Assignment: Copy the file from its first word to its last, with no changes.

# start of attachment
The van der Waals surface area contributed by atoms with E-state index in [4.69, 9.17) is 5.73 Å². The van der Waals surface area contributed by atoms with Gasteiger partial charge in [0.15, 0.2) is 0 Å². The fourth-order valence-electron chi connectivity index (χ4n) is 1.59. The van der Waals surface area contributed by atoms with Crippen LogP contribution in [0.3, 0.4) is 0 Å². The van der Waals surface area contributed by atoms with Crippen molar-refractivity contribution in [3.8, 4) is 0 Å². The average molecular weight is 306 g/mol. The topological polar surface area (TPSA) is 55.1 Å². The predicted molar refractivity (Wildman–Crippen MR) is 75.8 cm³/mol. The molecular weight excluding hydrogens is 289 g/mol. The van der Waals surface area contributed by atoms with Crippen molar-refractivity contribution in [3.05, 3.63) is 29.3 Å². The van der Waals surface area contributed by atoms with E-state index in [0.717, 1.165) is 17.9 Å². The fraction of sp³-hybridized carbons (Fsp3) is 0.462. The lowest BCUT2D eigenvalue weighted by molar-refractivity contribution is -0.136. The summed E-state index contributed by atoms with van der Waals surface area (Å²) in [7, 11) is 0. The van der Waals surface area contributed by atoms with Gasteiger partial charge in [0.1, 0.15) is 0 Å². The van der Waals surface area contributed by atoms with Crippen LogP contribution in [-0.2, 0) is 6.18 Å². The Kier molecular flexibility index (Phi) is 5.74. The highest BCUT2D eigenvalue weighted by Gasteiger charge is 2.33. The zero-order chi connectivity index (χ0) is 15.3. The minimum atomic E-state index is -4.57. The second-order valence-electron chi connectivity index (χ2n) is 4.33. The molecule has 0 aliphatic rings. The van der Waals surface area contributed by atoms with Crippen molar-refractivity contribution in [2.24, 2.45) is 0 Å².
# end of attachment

The van der Waals surface area contributed by atoms with E-state index in [4.69, 9.17) is 5.73 Å². The van der Waals surface area contributed by atoms with Gasteiger partial charge in [0.15, 0.2) is 0 Å². The fourth-order valence-electron chi connectivity index (χ4n) is 1.59. The van der Waals surface area contributed by atoms with Crippen LogP contribution in [0.3, 0.4) is 0 Å². The van der Waals surface area contributed by atoms with Crippen molar-refractivity contribution in [3.8, 4) is 0 Å². The average molecular weight is 306 g/mol. The topological polar surface area (TPSA) is 55.1 Å². The predicted molar refractivity (Wildman–Crippen MR) is 75.8 cm³/mol. The molecular weight excluding hydrogens is 289 g/mol. The van der Waals surface area contributed by atoms with Crippen molar-refractivity contribution in [3.05, 3.63) is 29.3 Å². The van der Waals surface area contributed by atoms with E-state index in [0.717, 1.165) is 17.9 Å². The fraction of sp³-hybridized carbons (Fsp3) is 0.462. The lowest BCUT2D eigenvalue weighted by molar-refractivity contribution is -0.136. The summed E-state index contributed by atoms with van der Waals surface area (Å²) in [7, 11) is 0. The van der Waals surface area contributed by atoms with Gasteiger partial charge in [0.1, 0.15) is 0 Å². The van der Waals surface area contributed by atoms with Crippen LogP contribution in [-0.2, 0) is 6.18 Å². The Kier molecular flexibility index (Phi) is 5.74. The highest BCUT2D eigenvalue weighted by Gasteiger charge is 2.33. The zero-order chi connectivity index (χ0) is 15.3. The minimum atomic E-state index is -4.57. The second-order valence-electron chi connectivity index (χ2n) is 4.33. The molecule has 0 aliphatic rings. The van der Waals surface area contributed by atoms with Crippen molar-refractivity contribution in [2.24, 2.45) is 0 Å².